“Creating a digital learning environment is critical to our children’s success,” Grier said. “I believe that technology, when done right, gives kids more time.”
The challenge, he said, lies in moving from having simply good teachers who produce average gains to having great teachers who can use technology as a tool to empower their instruction and support student achievement.
“The importance of digital learning environments–it’s critical,” he said. “You can create the environment but you have to have a high-quality teacher who is trained and who knows how to make the most out of that environment.”
“The classroom environment has changed dramatically,” Jones said. “How do we support teachers as they go to scale? Help them get the necessary professional development and help them ‘see’ a new classroom where they work with students who want to have a voice in their learning.”
“We’re asking teachers to be more vulnerable and trust their students more than they have,” said Wirt, addressing the need to create a shift where students and teachers use digital tools and resources and collaborate more. “How do you create the culture and conditions where teachers feel confident to take risks and experiment in that environment?”
In Wake County Schools, district leaders are in the middle of a three-year plan to help teachers tackle the Common Core. Each of the district’s 171 schools have a four-teacher team that trains five times a year around Common Core implementation.
The first year of training focused on creating a collaborative student-centered classroom, and adult learning theory and facilitation skills were embedded in those lessons.
The second year built heavily around literacy and using digital content and identifying resources to teach literacy. Year three is in development now.
Teacher teams build and repackage the professional development in a way that makes sense for their individual schools and teachers.
“There’s still a level of choice, but we’re able to communicate the goal of digital content integration and what we want our classrooms to look like,” Wirt said.
“You have to create innovative environments,” Jones said. “You have to fund districts so they aren’t punished for how they let staff innovate and do business.”
Identifying problems with professional development can be a good place to begin.
“The old way of doing staff development was a bore and in most cases, very ineffective,” he said. “The staff development we were providing was a huge miss even though we were spending tremendous resources. How do we make the engagement so much more meaningful?”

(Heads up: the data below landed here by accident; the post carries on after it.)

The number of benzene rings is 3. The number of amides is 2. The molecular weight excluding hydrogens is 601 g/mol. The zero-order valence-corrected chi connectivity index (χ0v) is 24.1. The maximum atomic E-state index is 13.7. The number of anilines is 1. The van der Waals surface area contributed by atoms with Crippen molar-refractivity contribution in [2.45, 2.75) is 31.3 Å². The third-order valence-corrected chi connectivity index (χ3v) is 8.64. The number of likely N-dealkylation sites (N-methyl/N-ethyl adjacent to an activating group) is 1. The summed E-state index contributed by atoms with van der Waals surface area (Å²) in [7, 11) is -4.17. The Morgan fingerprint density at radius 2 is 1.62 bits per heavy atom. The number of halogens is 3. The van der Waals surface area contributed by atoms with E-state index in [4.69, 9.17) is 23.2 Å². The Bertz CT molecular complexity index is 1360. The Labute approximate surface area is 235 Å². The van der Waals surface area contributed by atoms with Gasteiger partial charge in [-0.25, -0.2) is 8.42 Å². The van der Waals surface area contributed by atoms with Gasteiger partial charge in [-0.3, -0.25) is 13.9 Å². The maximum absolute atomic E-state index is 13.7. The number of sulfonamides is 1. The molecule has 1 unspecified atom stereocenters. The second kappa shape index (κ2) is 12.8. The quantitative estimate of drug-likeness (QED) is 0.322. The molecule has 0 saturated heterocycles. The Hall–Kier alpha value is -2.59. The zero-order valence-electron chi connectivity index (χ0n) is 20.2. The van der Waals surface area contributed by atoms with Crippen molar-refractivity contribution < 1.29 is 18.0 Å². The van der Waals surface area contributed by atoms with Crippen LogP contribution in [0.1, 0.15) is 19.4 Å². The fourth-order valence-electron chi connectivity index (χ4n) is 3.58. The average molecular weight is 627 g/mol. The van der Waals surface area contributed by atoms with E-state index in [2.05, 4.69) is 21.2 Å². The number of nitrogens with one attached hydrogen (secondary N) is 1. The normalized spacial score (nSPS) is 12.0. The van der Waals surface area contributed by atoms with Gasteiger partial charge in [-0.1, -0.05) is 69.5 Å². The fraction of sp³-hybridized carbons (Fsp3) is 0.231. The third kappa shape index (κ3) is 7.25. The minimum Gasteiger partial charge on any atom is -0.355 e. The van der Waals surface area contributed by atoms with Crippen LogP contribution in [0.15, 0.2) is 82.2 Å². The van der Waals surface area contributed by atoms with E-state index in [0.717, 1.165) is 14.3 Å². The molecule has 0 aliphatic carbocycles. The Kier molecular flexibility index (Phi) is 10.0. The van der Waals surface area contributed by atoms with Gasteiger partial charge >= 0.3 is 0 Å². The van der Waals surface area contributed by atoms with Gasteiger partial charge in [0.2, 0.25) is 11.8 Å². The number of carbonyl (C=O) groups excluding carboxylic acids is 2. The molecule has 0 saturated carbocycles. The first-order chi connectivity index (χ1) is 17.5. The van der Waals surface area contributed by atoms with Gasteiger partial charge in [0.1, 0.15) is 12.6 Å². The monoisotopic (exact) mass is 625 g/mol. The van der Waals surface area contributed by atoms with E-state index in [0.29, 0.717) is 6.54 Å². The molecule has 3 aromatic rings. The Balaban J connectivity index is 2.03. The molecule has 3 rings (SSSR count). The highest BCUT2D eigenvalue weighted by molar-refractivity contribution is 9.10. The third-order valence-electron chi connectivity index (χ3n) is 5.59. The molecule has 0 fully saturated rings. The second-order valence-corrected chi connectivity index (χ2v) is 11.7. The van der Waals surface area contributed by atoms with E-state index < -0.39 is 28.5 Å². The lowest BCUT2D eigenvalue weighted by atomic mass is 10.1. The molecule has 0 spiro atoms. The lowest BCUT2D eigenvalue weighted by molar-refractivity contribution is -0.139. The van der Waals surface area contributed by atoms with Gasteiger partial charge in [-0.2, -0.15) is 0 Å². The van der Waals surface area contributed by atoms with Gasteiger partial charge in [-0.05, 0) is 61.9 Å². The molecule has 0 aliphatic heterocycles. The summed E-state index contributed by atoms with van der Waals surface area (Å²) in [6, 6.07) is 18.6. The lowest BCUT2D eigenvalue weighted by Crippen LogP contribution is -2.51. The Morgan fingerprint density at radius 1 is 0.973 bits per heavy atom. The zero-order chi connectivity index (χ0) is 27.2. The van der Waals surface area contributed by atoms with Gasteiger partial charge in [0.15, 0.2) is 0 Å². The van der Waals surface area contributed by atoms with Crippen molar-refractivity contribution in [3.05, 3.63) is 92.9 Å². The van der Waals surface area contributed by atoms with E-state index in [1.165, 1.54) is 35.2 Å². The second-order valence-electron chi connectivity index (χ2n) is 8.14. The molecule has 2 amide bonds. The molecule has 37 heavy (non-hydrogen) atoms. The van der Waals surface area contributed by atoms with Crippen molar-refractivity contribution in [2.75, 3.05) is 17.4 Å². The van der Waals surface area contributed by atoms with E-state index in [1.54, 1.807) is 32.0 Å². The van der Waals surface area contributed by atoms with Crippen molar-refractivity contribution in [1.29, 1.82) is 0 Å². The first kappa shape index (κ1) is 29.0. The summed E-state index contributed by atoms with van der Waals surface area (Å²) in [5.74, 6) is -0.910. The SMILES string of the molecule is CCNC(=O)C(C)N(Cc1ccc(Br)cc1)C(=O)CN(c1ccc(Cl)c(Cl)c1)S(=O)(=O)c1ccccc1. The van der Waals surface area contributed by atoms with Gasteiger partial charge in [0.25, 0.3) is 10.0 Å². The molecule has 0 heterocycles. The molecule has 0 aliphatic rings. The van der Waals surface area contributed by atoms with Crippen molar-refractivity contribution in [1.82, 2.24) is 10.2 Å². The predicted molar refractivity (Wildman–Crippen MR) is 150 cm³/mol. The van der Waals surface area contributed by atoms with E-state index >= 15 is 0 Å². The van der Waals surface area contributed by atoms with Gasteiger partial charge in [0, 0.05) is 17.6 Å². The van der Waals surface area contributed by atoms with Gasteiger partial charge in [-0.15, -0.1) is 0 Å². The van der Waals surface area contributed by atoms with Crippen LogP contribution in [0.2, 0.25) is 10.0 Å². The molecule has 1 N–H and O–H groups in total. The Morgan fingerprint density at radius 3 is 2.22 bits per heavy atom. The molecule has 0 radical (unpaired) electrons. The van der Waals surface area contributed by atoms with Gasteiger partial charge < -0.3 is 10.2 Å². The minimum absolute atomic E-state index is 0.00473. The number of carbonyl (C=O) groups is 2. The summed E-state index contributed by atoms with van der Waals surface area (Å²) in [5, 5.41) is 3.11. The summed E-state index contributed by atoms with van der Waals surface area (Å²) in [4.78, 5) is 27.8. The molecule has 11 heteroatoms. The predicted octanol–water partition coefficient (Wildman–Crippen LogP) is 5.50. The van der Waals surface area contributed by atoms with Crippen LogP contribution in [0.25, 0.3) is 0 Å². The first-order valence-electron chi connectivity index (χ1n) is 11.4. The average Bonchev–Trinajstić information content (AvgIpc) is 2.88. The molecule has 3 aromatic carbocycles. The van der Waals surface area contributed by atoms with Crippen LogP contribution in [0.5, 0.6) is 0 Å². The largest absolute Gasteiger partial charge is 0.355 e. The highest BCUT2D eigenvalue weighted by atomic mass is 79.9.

Teacher empowerment can begin before teachers are practicing in the classrooms, Grier added.
“I’m worried that colleges in this country are not producing the kind of teachers we need to be working with our young people,” he said. “Just because young teachers are young doesn’t mean they understand content knowledge and are able to facilitate learning differently.”
Involving teachers in resource development is another empowerment strategy.
“You have to create the space for teachers to have a voice,” Jones said. “You have to learn from the folks who are already doing it. There are amazing educators who have figured it out, if we just take time to listen to them.”
“Often, our effort to listen is not that authentic,” Wirt said. “what teachers need to see is the actual result from their feedback.
“[Our process is] always a result of what we see, what we hear from teachers, because we want them to immediately see a change when they come back. As we’re doing that, their level of buy-in has skyrocketed.”
Empowering teachers also means addressing hesitancy or fears about going digital.
“Sometimes there’s hesitancy, on the parts of some folks, to take the digital plunge,” Grier said. “How can you overcome the challenges?”
The answer lies in school leadership.
“The absolute critical key is the school principal,” he said. “If you don’t have a principal who is absolutely 100 percent all-in, you will not succeed. Leadership matters.”
Principals can empower teacher leaders and help them help fellow teachers.
“Great teachers are fantastic at working with students,” Grier said. “Great principals are fantastic at working with adults.”